Moreover, many more requests began popping up on the dark web from Russians seeking hackers to break into voter registries and other election related operations, and law enforcement officials in Ukraine were monitoring these activiuties.

A troubling cyber threat came from the discovery of a new type of malware that was created by Russian military operatives to distort and delay the Election Day vote results as they were being transmitted from the regions to the Central Election Commission. The object of this malware was to cause chaos by undermining the vote counting and confidence in the results. Russia planned a propaganda effort tied to this operation whereby at different times on Election Day, stories would appear en masse on social media blaming election officials of delaying the vote because those tallies showed that the pro-Russian candidate was winning. Fortunately, Ukrainian cyber forces discovered this malware prior to the election and actually reverse engineered it so that that was unable to function. By the time the Russians realized it would not work, most of the results had already been transferred to the CEC.

Several of the most prolific Russian hacker groups, such as Fancy Bear and The Shadow Brokers were very active and tried to storm the Central Election Commission on Election Day with denial of service (DDOS) attacks. Moreover, they tried to take down critical infrastructures such as the court system, the metro system and the electric grid, and several executive administrations, including the Ministry of Justice. These were largely unsuccessful because Ukrainian cyber teams received advance notice of the attacks and were able to repel them.

In addition to these cyber attacks, Russia also engaged in a terror campaign targeting key military officials for assassination during the election campaign. This was done to cause hopelessness and fear among the electorate and those tasked with protecting Ukrainian citizens and the election. The sabotage group was exposed after a bomb prematurely exploded, severely injuring the Russian head of the terror group.

Lessons Learned In Preparation For US 2020 Election

In light of Russia’s attempts to interfere in the 2019 Ukrainian elections, along with other intelligence information, the United States can expect that Russia will engage in the following serious and sustained efforts to interfere with its 2020 election using all three methods of hybrid war.

1.Deep Fake Videos – Russia has a specialized team tasked with creating digitally manipulated DeepFake videos of Democratic politicians and candidates that it will release during the campaign to falsely portray them as engaging in inappropriate behavior or saying inappropriate things, likely focused on disparaging key Democratic constituencies such as women, minorities, LGBTs, foreign allies, and even Democrats. The United States government needs to work with social media companies to help identify and expose these fake videos, use artificial intelligence filters to shut them down on social media platforms, and use criminal and civil laws to stop them.

2.Religion – Russia and the American evangelical communities have already begun working closely to interfere with the election to support Republican candidates. A number of evangelical leaders have recently travelled to Russia to coordinate these efforts, and are seeking a massive influx of fund to their religious organizations from foreigners, including Russia oligarchs. The religious organizations will likely launder these funds and spend them on election related activities as the National Rifle Association did in the 2016 election. Based on similar activities in Ukraine, it is likely that these oligarchs, on behalf of the Kremlin, will use the Russian Orthodox Church as a conduit to funnel money to these religious organizations. This operation is predicated on the belief that religious organizations are beyond the reach of federal agencies and scrutiny, and that they therefore provide the perfect avenue for laundering funds. The United States government needs to direct a team to monitor all money trails from foreign sources to those religious organizations and leaders that have traveled to Russia over the past year and met with Kremlin leaders or Russian Orthodox Patriarch Krill or his staff.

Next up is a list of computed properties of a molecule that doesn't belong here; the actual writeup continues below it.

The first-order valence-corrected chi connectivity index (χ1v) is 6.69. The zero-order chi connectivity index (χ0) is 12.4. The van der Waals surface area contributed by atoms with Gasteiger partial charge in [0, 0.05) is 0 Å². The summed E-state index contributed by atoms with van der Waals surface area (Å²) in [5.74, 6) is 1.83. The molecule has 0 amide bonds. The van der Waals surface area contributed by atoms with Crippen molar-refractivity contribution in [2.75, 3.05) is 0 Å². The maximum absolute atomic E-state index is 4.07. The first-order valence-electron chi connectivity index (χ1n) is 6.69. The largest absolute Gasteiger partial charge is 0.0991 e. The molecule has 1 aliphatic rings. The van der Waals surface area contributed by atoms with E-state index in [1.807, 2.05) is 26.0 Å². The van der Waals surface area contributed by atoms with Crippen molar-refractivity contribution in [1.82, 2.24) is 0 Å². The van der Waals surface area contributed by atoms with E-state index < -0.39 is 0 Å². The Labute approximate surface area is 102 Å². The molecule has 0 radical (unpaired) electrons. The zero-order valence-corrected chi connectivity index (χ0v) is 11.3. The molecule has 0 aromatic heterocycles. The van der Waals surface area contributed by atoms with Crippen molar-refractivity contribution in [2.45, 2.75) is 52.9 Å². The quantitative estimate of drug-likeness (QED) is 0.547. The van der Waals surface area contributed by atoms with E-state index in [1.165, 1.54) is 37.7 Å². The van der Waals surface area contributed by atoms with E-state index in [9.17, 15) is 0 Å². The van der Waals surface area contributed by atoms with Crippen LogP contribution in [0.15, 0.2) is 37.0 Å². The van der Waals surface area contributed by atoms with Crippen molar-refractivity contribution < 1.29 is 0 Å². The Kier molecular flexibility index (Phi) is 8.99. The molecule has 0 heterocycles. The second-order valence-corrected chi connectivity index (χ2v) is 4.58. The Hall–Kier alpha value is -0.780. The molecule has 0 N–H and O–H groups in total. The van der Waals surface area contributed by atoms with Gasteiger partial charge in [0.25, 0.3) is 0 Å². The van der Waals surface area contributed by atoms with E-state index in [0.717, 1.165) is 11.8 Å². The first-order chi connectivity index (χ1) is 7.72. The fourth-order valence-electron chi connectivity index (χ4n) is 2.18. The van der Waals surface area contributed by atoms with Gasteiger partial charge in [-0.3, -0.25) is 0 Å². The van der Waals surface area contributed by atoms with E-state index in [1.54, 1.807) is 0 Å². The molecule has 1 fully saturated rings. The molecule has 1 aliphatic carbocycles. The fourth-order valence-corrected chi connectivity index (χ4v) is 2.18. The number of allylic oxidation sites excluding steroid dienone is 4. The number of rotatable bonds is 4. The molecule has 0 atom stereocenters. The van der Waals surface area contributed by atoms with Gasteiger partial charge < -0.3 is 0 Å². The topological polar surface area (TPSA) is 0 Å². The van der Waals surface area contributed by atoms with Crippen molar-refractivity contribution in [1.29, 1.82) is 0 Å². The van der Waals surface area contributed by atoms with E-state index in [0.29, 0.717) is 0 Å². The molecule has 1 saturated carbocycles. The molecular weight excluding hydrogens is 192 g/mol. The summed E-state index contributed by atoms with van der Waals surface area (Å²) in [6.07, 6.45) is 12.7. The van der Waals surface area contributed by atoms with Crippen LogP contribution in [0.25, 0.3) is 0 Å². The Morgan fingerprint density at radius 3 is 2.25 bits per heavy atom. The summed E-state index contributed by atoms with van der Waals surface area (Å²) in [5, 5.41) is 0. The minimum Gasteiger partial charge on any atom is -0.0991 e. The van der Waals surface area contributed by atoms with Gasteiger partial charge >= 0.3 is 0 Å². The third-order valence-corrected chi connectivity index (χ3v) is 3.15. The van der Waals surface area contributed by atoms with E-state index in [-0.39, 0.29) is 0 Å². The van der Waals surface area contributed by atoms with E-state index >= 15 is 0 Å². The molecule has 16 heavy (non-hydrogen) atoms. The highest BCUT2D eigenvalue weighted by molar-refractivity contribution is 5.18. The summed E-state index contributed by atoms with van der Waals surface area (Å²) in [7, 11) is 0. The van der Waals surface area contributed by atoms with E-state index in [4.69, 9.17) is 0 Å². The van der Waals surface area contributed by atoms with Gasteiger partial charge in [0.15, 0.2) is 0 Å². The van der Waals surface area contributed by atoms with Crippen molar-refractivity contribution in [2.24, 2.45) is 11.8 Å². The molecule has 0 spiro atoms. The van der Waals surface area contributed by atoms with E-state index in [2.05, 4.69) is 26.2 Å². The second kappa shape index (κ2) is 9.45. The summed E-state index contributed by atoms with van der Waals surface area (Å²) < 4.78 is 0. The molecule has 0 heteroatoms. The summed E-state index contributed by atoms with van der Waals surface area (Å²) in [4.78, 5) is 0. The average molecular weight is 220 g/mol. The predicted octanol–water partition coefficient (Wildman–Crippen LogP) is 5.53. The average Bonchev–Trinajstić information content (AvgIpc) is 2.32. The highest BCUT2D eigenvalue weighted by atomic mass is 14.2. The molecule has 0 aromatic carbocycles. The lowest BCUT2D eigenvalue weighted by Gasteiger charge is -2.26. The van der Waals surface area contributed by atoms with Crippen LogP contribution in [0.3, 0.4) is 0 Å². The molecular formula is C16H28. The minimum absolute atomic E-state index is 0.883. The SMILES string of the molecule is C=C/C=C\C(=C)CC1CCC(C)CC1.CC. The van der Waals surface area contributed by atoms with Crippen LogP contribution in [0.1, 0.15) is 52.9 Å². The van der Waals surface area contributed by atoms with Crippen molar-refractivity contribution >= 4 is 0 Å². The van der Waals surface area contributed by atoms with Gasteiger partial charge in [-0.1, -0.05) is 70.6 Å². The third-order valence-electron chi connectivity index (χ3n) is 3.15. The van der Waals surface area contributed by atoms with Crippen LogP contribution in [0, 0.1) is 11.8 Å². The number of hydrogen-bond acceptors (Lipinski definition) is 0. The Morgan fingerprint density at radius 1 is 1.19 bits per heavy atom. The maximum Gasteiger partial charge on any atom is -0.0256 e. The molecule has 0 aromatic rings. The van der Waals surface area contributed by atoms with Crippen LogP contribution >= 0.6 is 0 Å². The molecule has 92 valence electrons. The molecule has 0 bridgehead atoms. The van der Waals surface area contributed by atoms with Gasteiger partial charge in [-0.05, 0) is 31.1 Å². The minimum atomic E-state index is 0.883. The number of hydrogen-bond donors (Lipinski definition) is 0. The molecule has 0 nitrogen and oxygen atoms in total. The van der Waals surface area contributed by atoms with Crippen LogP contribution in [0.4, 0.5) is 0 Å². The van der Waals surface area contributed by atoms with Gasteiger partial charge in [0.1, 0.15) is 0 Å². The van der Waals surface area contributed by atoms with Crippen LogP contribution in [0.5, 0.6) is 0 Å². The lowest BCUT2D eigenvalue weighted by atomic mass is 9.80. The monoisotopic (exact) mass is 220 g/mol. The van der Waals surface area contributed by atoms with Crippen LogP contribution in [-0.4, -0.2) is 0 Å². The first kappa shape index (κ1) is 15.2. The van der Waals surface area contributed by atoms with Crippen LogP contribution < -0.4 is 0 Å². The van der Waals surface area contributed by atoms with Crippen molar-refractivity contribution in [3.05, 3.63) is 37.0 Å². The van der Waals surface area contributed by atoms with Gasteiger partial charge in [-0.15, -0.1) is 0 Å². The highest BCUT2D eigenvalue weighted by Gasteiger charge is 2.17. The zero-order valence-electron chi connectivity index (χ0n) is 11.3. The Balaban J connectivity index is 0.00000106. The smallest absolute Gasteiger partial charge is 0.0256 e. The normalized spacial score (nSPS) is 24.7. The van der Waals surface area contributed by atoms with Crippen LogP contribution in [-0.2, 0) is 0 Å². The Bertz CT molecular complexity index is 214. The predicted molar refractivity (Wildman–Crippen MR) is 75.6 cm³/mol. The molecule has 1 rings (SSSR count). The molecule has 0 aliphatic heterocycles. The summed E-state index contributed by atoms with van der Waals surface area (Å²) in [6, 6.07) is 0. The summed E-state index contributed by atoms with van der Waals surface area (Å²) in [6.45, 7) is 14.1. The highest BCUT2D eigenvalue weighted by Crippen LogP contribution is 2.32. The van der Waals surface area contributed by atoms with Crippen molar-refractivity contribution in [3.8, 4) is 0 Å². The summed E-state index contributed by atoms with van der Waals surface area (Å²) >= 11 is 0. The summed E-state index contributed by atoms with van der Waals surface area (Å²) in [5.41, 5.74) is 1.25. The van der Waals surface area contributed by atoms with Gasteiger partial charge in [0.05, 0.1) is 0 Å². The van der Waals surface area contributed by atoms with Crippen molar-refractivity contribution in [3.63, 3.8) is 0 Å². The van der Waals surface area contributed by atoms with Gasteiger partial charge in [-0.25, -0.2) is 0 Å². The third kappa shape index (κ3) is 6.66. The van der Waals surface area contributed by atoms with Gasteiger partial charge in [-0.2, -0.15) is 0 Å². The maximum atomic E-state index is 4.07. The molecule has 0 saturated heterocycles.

3.Ransomware – Russia has been a key player in the use of ransomware, which allows a hacker to install encrypted malicious code on databases that will lock out the user unless and until it pays a substantial ransom via crypto currency. Russia plans to use ransomware to attack voter databases and possibly other election related infrastructure, including those involved with vote result transfer and tabulation. This could create havoc on Election Day and cause citizens to doubt the integrity and results of the election. The United States government needs to

(1) notify all state and county election supervisors and departments of this serious threat,

(2) advise them to have in place triple segregated redundancy of critical files and databases,

(3) create a cyber security force focused on ransomware attacks that has the tools to crack the encryption in a short time, and

(4) develop means to track the crypto currency and retaliate against those involved.

4.False Narratives – Pro-Russia political operatives in the United States are currently working with Russian operatives in Russia and Ukraine to create false narratives about Democratic candidate(s) that they will then exploit in social and mainstream media. A great deal of money is being used to bankroll this operation, and it will likely include fake documents, false accusations, and possibly even false allegations in court filings. An prime example of this is the recent scandal involving President Trump and his lawyer Rudy Giuliani. The United States government should aggressively investigate, monitor and expose these activities and operations, and arrest those who cross the line of criminality. The United States Congress should hold hearings and bring criminal referrals when appropriate.